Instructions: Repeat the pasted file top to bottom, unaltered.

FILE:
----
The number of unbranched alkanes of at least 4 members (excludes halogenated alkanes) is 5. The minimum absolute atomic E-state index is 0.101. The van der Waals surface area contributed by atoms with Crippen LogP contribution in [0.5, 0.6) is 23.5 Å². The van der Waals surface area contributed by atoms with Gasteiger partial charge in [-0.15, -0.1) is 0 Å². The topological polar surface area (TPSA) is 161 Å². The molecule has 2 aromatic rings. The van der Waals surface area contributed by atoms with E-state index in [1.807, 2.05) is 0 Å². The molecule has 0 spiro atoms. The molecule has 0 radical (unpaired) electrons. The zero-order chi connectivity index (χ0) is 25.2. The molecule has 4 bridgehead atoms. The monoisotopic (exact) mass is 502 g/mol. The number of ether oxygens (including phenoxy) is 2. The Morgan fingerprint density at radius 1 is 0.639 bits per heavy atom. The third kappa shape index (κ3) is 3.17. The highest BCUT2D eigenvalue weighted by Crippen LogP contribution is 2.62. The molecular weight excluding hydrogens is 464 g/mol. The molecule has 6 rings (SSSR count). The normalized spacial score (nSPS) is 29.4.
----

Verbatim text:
The number of unbranched alkanes of at least 4 members (excludes halogenated alkanes) is 5. The minimum absolute atomic E-state index is 0.101. The van der Waals surface area contributed by atoms with Crippen LogP contribution in [0.5, 0.6) is 23.5 Å². The van der Waals surface area contributed by atoms with Gasteiger partial charge in [-0.15, -0.1) is 0 Å². The topological polar surface area (TPSA) is 161 Å². The molecule has 2 aromatic rings. The van der Waals surface area contributed by atoms with E-state index in [1.807, 2.05) is 0 Å². The molecule has 0 spiro atoms. The molecule has 0 radical (unpaired) electrons. The zero-order chi connectivity index (χ0) is 25.2. The molecule has 4 bridgehead atoms. The monoisotopic (exact) mass is 502 g/mol. The number of ether oxygens (including phenoxy) is 2. The Morgan fingerprint density at radius 1 is 0.639 bits per heavy atom. The third kappa shape index (κ3) is 3.17. The highest BCUT2D eigenvalue weighted by Crippen LogP contribution is 2.62. The molecular weight excluding hydrogens is 464 g/mol. The molecule has 6 rings (SSSR count). The normalized spacial score (nSPS) is 29.4.